You may recall I talked last week about our stormy Christmas night – do you remember the wind howling and bending the heads of the tall trees and the rain crashing into the windows so that it sounded like someone was chucking shovels of gravel against the glass? It was an awful night indeed and the only saving grace was the warm log fire.
As I sat there staring at the flames I recounted the events of a year ago when the ferry from Broadmoor went down in stormy weather taking 25 innocent souls to the bottom of the sea. My friend Blue had travelled down to Portsmouth to meet a special passenger crossing on the last ferry of the night. My memory of events that long ago is a little hazy so I’m thinking why don’t I step aside and let Blue fill in some of the backstory leading to this terrible tragedy. Using the wonderful magic of technology, I give you Mister Blue…….
“Please fasten your seat-belt sir, we’re about to take off.” The young stewardess said this smiling sweetly as she moved quickly up the aisle, checking other passengers. The plane jerked forward and was soon taxiing towards the start of the runway. I shut my eyes tight and said another silent prayer. Moments later we were hurtling down the runway going faster and faster at some ridiculous speed and just when it seemed we would never take off the aircraft nose lifted and the rest of the Boeing 777-300 followed it skywards. I saw the look of relief on my fellow passengers’ faces and realised I was not alone.
My name is Blue. I hate flying, sailing and any form of land transport that involves vehicles with fewer than three wheels. So here I was now on Sunday evening flying across the night skies to Kenya. I had no choice. I needed to get away from Britain, the cold weather, the dull environment, the mindless Christmas hustle and bustle, but most of all I needed to get away from Woolie.
I had just lost someone very special in a freak ferry accident. The craft had sank in a wild storm killing everyone on board. The girl with whom I wanted to spend the rest of my life was among those dead. I felt sadness at first and then a sort of sterile emptyness. This was followed by anger. A wild rage. I wanted to know why this had happened to me.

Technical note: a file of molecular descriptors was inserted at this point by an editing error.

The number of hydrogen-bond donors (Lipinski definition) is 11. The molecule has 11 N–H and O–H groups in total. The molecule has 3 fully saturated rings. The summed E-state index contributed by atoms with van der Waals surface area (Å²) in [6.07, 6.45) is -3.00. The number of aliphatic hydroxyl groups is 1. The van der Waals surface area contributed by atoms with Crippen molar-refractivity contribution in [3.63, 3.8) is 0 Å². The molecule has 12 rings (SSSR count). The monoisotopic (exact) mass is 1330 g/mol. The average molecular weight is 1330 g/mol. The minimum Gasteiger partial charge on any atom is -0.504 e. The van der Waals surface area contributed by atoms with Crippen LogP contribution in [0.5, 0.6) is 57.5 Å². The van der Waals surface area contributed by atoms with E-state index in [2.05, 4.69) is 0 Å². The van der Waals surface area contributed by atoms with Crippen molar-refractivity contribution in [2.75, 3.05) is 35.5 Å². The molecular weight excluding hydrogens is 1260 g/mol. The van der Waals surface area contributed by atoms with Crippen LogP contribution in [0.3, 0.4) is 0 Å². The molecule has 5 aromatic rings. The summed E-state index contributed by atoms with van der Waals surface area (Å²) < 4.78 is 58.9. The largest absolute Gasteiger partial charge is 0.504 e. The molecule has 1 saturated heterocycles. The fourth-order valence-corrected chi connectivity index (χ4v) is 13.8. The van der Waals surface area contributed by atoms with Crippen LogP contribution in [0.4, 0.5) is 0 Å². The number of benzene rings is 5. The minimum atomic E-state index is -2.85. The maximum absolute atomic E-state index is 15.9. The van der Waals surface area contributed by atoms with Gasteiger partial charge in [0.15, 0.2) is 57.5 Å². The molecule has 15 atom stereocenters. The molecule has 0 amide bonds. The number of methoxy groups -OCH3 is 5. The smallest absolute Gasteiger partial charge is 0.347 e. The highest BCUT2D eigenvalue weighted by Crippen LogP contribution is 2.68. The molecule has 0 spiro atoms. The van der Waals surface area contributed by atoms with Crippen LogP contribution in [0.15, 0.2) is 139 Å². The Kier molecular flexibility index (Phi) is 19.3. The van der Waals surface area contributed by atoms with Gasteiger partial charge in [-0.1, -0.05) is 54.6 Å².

Woolie had appeared in Portsmouth just as I was trying to take in the news. He stood by my side from there on and supported me. He tried to comfort me. Every time he said something I wanted to punch him in the mouth, to shut him up. Woolie was part of my woes. That night – as we watched the tv news, I told Woolie how I had met my girl. I told him how much she meant to me – that was my biggest mistake.
Woolie is not all bad and true he is my best friend. It is just that he is a bit old-fashioned and conventional in his ways. Sometimes I think he is just confused. In matters of the heart I am afraid to say that he hasn’t got a clue. This explains why he was quite shocked to learn that I had never met my future bride to be in person. He laughed when I said that we had not found the opportunity in the seven months or so that we had been ‘dating’.
Woolie suggested that there must be something odd about the girl. He said, suppose she is not really who she says she is. I told him that we had exchanged loads of pictures. She lived a large manor house which her pa, a retired prison officer had bought from the last children of an old aristocratic family. I had seen the girl’s parents, her sisters and other members of the huge Broadmoor manor household.
Woolie had then interrogated me about West-African style online scams to see if the girl was just out to steal from me. I was not about to show him all the sweet emails, music and other cuttings that she had sent to me. I think those exchanges were private, more so now that she was gone.
There was still a final insult and disrespect to come. My friend asked me, “By the way, what is the name of your mystery girl? I don’t recall you ever having mentioned her name.”
“Carla” I said, quickly. “Her name was Carla Topping.”
Woolie immediately googled and searched the social media sites. There was no mention anywhere of a Carla Topping from Broadmoor Island and from that Woolie decided that she was a fake. For some reason, my best friend was unable to help me grieve over my loss. He wanted to show me up as some old fool who had fallen for a con artist. Bloody bure kabisa. I could have killed him. Instead I asked him not to mention Carla or Broadmoor or the sinking ferry to me again. It was time for me now to accept and move on. That shut him up and he helped me to prepare for my trip to Kenya.
As the plane touched down at Jomo Kenyatta I felt the sense of excitement that every traveller must feel on their return home. I knew I had made the right decision to come here and I would stay for as long as it took to come to terms with my loss. I said another quiet prayer of thanks.